The other thing that has changed is the need for the classroom to go from being primarily a lecture hall to being a more dynamic learning environment. This is true whether it is problem-based learning in small groups or newer approaches that allow for a more active role for the learner.

RK: What has been the focus of your research into medical education?

CB: The overarching focus has been to create innovative ways to teach particular topics and to rigorously evaluate the effect of those innovations.

For example, several years ago we launched a new cultural competence curriculum which included several things, including the use of film to stimulate the discussion of challenging topics such as health disparities or language access for non-English speaking patients. We also used standardized patients so that students could practice how to interview and interact with patients who may hold unique health beliefs.

As we used those innovations we were gathering data about how the students performed in those exercises and how that curriculum fundamentally could improve the skills and knowledge of those students. We’ve done the same thing in ethics and population health. The general approach has been to use emerging concepts and experience about more effective ways to teach and turn those into new curricular inventions that we can then evaluate in a way that is rigorous and worthy of scholarly publication.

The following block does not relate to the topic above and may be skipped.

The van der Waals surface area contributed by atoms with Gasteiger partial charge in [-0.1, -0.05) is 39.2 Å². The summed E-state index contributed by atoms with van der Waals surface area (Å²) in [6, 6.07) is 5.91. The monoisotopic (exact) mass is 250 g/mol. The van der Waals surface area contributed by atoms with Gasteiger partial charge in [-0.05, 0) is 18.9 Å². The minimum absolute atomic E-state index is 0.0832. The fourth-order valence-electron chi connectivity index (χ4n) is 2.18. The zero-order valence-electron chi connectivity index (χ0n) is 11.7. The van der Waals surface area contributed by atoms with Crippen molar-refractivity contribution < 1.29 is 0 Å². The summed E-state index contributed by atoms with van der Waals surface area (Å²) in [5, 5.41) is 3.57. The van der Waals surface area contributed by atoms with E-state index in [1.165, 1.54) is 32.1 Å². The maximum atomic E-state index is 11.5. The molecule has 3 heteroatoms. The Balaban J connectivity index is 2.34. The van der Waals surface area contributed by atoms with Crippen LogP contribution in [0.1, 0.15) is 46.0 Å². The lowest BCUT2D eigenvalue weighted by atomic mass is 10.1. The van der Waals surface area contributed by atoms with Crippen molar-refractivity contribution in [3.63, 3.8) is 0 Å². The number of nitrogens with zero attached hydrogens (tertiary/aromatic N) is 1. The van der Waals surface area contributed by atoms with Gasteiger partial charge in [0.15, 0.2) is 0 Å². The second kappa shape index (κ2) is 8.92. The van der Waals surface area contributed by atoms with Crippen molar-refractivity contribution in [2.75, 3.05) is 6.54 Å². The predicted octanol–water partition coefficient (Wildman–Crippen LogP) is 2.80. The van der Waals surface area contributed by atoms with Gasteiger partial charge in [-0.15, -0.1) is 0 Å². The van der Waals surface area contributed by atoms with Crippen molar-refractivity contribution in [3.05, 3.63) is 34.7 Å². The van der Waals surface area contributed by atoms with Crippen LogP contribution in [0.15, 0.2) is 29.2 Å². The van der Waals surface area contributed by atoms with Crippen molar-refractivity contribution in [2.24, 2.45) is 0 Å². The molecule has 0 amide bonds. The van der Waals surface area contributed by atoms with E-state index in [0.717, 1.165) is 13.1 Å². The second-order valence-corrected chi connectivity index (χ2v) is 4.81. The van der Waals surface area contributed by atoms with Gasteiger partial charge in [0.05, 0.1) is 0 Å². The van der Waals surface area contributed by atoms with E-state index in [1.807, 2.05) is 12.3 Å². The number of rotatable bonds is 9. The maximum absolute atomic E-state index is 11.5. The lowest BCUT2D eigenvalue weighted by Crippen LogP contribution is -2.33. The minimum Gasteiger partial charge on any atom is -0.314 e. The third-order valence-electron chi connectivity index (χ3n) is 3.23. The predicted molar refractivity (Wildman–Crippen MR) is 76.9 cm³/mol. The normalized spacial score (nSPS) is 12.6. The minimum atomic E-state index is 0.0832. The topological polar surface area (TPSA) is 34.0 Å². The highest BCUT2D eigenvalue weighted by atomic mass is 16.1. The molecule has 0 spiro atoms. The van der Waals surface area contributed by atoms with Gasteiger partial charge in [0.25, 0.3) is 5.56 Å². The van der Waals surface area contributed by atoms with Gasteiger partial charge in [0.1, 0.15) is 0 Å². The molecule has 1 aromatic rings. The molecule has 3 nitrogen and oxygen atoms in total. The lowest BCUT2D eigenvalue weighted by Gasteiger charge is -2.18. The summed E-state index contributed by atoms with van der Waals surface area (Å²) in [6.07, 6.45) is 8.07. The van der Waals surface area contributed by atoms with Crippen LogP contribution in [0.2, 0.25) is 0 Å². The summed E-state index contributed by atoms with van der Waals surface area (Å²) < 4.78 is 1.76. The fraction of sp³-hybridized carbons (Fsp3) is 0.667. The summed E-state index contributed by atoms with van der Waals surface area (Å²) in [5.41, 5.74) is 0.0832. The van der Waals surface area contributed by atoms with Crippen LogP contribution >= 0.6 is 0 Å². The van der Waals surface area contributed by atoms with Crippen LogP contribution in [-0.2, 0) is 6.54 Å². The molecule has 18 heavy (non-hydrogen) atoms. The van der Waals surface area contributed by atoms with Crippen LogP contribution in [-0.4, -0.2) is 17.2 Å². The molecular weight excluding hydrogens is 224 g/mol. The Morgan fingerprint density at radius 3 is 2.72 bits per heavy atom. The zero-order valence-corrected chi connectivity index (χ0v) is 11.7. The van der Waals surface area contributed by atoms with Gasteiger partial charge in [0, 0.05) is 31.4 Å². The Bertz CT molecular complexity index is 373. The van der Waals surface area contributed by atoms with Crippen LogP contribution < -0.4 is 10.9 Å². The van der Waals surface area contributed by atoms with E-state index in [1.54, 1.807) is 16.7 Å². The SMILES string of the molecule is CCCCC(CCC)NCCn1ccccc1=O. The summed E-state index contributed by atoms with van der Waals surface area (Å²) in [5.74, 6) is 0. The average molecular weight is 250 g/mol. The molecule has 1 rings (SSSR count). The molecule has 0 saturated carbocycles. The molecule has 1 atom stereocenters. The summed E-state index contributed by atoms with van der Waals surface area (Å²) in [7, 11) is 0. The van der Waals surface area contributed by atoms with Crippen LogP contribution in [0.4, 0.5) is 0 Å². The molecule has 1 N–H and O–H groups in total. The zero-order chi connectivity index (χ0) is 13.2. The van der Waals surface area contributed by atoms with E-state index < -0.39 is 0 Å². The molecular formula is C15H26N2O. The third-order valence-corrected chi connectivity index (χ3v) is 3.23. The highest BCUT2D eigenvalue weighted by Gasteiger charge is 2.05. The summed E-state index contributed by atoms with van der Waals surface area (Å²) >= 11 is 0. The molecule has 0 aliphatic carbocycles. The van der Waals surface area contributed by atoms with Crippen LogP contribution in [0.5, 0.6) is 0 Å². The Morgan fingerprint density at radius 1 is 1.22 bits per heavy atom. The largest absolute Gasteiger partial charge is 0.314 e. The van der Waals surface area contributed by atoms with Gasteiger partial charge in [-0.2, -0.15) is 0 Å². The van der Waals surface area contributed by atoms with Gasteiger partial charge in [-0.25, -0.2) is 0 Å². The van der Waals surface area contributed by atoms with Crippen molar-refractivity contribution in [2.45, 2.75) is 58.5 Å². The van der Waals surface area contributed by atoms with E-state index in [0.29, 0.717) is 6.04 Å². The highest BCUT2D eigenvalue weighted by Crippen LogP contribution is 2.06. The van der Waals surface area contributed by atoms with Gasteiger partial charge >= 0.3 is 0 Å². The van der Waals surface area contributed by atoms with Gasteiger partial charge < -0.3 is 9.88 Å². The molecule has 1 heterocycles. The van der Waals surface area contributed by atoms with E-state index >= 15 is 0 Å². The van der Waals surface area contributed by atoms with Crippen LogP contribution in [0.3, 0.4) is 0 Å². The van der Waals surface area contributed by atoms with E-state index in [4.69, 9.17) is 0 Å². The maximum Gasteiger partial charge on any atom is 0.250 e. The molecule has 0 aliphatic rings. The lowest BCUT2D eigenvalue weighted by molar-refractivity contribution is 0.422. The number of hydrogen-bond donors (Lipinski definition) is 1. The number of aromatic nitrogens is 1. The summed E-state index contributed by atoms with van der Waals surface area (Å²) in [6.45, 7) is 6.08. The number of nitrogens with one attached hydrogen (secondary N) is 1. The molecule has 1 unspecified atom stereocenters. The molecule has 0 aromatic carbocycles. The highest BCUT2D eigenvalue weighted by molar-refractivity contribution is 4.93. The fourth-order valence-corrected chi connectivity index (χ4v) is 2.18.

RK: You have also been active in the American Board of Internal Medicine. Did you play a role in the development of the Maintenance of Certification (MOC) program?

CB: I’m very involved because I am on the board of directors for the American Board of Internal Medicine, which oversees the certification and recertification of internists and internal medicine subspecialists. I’ve been involved with that work for over 5 years. I am the Chair-elect for the board of directors for ABIM.

In that role I’ve been intimately involved in the evolving thinking about the parameters to use to determine whether an internist continues to meet the standards that we want to hold up to the public as meeting certification. One part of that is taking a traditional examination. The other part is committing to continuous education and improvement through ongoing learning, self-assessment, reflecting on performance and being constantly engaged in continuous practice improvement.